boy not bad, you know, but heedless.
Why, he was quite the same about business. He
began to speculate, and of course, being brother Cyrus’s
nephew, his advantage was considerable. But he
suddenly declared he wouldn’t be a broker any
more and you’d never guess his absurd
reason: simply because some stock he held or
didn’t hold went up or down or something on a
rumour in the street that Mr. Russell Sage was extremely
ill! He said that this brought him to his senses.
He says to me, ’Mater, I’ve not met Mr.
Sage, you know, but from what I hear of him it would
be irrational to place myself in a position where
I should have to experience emotion of any sort at
news of the old gentleman’s taking-off.
An event so agreeable to the natural order of God’s
providence, so plausible, so seemly, should not be
endowed with any arbitrary and artificial significance,
especially of a monetary character one must
be able to view it absolutely without emotion of any
sort, either of regret or rejoicing one
must remain conscientiously indifferent as to when
this excellent old gentleman passes on to the Golden
Shore’ but you know the breezy way
in which Harold will sometimes talk. Only now
he seems really sobered by this new attachment ”
“But if he is already married ”
“Yes, yes if you
can call it married a ceremony performed
by one of those common magistrates quite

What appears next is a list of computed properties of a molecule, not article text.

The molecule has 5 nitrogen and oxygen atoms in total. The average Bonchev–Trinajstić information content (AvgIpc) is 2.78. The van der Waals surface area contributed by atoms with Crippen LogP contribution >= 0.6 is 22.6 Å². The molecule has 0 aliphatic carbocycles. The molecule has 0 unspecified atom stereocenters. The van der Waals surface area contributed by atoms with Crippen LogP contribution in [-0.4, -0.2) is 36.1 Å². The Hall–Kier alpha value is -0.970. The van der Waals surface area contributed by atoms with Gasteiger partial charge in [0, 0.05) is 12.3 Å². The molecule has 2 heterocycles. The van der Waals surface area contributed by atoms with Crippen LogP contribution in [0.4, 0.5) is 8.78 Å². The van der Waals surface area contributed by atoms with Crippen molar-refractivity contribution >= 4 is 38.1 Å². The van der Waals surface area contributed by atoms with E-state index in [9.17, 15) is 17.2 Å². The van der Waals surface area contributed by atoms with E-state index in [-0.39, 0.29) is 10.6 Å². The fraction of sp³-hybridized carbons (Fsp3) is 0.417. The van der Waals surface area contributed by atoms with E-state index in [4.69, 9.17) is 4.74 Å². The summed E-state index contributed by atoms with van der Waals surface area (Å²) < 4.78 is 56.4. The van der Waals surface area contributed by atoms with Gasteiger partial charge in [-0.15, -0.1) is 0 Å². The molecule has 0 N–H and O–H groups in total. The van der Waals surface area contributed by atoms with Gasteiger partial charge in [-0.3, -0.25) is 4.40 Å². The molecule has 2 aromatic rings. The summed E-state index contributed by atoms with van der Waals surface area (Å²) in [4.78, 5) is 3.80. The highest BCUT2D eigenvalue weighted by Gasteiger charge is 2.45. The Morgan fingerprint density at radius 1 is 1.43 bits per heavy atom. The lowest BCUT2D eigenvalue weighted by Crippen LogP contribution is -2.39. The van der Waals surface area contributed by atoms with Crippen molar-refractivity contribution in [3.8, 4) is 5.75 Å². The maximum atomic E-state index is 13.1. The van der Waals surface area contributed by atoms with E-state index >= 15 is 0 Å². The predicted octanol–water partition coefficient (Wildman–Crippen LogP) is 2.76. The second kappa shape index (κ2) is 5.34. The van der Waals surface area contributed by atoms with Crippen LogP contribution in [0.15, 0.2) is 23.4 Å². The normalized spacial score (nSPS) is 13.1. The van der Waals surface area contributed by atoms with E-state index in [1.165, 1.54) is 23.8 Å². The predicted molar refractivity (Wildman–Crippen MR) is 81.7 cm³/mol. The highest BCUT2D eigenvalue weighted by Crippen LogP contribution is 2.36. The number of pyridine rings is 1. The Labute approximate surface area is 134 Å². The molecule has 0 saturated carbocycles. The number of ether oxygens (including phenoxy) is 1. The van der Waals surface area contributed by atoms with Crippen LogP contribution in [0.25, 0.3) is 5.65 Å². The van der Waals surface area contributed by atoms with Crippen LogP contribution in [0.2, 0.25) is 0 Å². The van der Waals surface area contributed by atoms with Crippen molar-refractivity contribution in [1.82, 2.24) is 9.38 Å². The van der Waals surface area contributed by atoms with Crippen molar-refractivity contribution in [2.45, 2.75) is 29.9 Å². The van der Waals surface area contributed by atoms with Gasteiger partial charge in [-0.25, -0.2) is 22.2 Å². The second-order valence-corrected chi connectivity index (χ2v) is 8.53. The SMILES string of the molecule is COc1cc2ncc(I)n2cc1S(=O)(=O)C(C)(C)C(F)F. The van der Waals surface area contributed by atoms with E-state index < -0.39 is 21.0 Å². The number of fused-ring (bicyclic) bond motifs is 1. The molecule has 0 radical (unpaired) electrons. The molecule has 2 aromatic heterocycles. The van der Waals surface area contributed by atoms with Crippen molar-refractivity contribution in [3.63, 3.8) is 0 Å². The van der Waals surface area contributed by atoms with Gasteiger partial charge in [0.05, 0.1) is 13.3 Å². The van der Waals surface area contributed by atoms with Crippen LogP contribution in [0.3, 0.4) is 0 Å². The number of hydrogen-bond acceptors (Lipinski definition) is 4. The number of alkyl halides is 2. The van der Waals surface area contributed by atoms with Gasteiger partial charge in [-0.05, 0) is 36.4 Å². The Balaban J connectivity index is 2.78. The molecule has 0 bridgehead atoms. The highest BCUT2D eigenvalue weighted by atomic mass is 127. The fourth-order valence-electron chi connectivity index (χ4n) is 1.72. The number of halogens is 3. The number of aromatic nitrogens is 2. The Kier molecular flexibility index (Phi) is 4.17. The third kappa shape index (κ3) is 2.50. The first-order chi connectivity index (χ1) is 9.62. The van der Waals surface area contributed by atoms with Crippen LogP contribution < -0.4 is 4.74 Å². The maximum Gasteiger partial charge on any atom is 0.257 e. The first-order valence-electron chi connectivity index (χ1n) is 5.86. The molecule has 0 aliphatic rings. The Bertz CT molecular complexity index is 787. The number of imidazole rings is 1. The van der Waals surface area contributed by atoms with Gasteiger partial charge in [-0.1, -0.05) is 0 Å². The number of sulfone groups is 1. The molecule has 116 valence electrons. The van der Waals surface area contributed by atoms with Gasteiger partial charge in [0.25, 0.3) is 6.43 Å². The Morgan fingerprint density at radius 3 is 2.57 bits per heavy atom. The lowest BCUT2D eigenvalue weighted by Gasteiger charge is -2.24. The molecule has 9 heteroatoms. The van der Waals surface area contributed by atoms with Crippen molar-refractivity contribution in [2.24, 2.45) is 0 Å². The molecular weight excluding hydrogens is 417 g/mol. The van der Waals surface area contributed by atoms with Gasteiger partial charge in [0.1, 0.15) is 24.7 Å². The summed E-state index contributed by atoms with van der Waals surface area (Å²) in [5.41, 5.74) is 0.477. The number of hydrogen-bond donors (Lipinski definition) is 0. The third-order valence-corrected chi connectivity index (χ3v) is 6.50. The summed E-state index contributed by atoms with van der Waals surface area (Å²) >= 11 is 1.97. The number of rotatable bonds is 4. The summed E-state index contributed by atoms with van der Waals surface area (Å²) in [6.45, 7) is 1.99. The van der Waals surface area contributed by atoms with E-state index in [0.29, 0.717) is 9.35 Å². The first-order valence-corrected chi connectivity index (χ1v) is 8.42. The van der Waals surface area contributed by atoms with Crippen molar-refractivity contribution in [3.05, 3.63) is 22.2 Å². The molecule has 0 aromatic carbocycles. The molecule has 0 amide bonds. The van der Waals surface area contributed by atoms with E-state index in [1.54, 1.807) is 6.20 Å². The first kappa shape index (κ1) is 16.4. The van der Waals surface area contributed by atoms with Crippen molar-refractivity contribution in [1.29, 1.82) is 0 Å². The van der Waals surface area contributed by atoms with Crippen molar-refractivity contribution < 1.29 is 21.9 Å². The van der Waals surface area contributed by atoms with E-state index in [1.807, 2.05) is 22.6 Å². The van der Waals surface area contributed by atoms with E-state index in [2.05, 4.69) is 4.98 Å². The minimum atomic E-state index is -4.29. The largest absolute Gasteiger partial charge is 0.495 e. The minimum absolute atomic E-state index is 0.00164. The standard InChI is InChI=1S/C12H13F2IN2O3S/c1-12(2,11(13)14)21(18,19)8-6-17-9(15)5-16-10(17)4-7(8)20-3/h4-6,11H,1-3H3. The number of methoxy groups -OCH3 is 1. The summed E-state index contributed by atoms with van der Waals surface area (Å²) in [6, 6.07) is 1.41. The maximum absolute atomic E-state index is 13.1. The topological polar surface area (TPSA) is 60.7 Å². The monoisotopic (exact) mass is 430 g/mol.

without the sanction of the Church but
all that is past, and he is now ready to marry one
who can be a wife to him only my conscience
did hurt me a little, and brother Cyrus said to me,
’You see Linford and tell him I sent you.
Linford is a man of remarkable breadth, of rare flexibility.’”
“Yes, and of course Allan was
emphatically discouraging.” Again she was
recalling the fervour with which he had declared himself
on this point on that last day when he actually made
her believe in him.
“Oh, the Doctor is broad!
He is what I should call adaptable. He said by
all means to extricate Harold from this wretched predicament,
not only on account of the property interests involved,
but on account of his moral and spiritual welfare;
that, while in spirit he holds deathlessly to the
indissolubility of the marriage tie, still it is unreasonable
to suppose that God ever joined Harold to a person
so much his inferior, and that we may look forward
to the real marriage that on which the
sanctity of the home is truly based when
the law has freed him from this boyish entanglement.
Oh, my dear, I feel so relieved to know that my boy
can have a wife from his own class and still
have it right up there with Him, you know!”
she concluded with an upward glance, as Nancy watched
her with eyes grown strangely quiet, almost steely watched
her as one might watch an ant. She had the look
of one whose will had been made suddenly to stand
aside by some great inner tumult.
When her caller had gone she dropped
back into the chair, absently pulling a glove through
the fingers of one hand her bag and parasol
on the floor at her feet. One might have thought
her on the point of leaving instead of having just